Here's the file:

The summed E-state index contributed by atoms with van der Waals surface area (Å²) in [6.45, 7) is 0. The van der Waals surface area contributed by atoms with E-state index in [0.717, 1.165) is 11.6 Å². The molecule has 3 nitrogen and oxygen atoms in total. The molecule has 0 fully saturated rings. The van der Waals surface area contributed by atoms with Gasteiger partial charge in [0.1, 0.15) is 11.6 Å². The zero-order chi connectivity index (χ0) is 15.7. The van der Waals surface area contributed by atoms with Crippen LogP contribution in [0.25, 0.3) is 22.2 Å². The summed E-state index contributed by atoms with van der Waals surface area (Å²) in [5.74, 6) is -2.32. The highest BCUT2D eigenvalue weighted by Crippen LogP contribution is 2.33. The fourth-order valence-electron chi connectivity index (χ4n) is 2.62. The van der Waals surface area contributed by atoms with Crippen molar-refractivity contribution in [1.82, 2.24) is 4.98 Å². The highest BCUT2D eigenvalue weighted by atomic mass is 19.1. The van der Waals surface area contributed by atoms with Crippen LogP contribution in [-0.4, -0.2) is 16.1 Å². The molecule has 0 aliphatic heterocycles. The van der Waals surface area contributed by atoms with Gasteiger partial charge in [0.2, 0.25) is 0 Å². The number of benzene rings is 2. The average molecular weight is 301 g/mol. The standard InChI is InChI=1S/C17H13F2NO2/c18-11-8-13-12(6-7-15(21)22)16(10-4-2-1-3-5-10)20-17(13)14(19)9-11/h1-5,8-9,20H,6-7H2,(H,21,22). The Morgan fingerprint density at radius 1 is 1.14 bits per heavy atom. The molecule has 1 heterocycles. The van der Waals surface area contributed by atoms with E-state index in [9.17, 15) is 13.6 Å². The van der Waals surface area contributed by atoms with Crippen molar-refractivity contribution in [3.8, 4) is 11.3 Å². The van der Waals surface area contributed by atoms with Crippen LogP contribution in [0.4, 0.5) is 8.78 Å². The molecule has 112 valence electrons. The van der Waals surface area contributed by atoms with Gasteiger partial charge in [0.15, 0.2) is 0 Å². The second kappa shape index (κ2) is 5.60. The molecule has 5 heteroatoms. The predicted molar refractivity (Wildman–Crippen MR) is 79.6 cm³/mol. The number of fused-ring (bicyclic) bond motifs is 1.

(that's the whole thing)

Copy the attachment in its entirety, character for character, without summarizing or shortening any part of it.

The summed E-state index contributed by atoms with van der Waals surface area (Å²) in [6.45, 7) is 0. The van der Waals surface area contributed by atoms with E-state index in [0.717, 1.165) is 11.6 Å². The molecule has 3 nitrogen and oxygen atoms in total. The molecule has 0 fully saturated rings. The van der Waals surface area contributed by atoms with Gasteiger partial charge in [0.1, 0.15) is 11.6 Å². The zero-order chi connectivity index (χ0) is 15.7. The van der Waals surface area contributed by atoms with Crippen LogP contribution in [0.25, 0.3) is 22.2 Å². The summed E-state index contributed by atoms with van der Waals surface area (Å²) in [5.74, 6) is -2.32. The highest BCUT2D eigenvalue weighted by Crippen LogP contribution is 2.33. The fourth-order valence-electron chi connectivity index (χ4n) is 2.62. The van der Waals surface area contributed by atoms with Crippen molar-refractivity contribution in [1.82, 2.24) is 4.98 Å². The highest BCUT2D eigenvalue weighted by atomic mass is 19.1. The van der Waals surface area contributed by atoms with Crippen LogP contribution in [-0.4, -0.2) is 16.1 Å². The molecule has 0 aliphatic heterocycles. The van der Waals surface area contributed by atoms with Gasteiger partial charge in [0.2, 0.25) is 0 Å². The number of benzene rings is 2. The average molecular weight is 301 g/mol. The standard InChI is InChI=1S/C17H13F2NO2/c18-11-8-13-12(6-7-15(21)22)16(10-4-2-1-3-5-10)20-17(13)14(19)9-11/h1-5,8-9,20H,6-7H2,(H,21,22). The Morgan fingerprint density at radius 1 is 1.14 bits per heavy atom. The molecule has 1 heterocycles. The van der Waals surface area contributed by atoms with E-state index in [9.17, 15) is 13.6 Å². The van der Waals surface area contributed by atoms with Crippen molar-refractivity contribution in [3.8, 4) is 11.3 Å². The van der Waals surface area contributed by atoms with Crippen LogP contribution in [0.4, 0.5) is 8.78 Å². The molecule has 112 valence electrons. The van der Waals surface area contributed by atoms with Gasteiger partial charge in [0.15, 0.2) is 0 Å². The second kappa shape index (κ2) is 5.60. The molecule has 5 heteroatoms. The predicted molar refractivity (Wildman–Crippen MR) is 79.6 cm³/mol. The number of fused-ring (bicyclic) bond motifs is 1.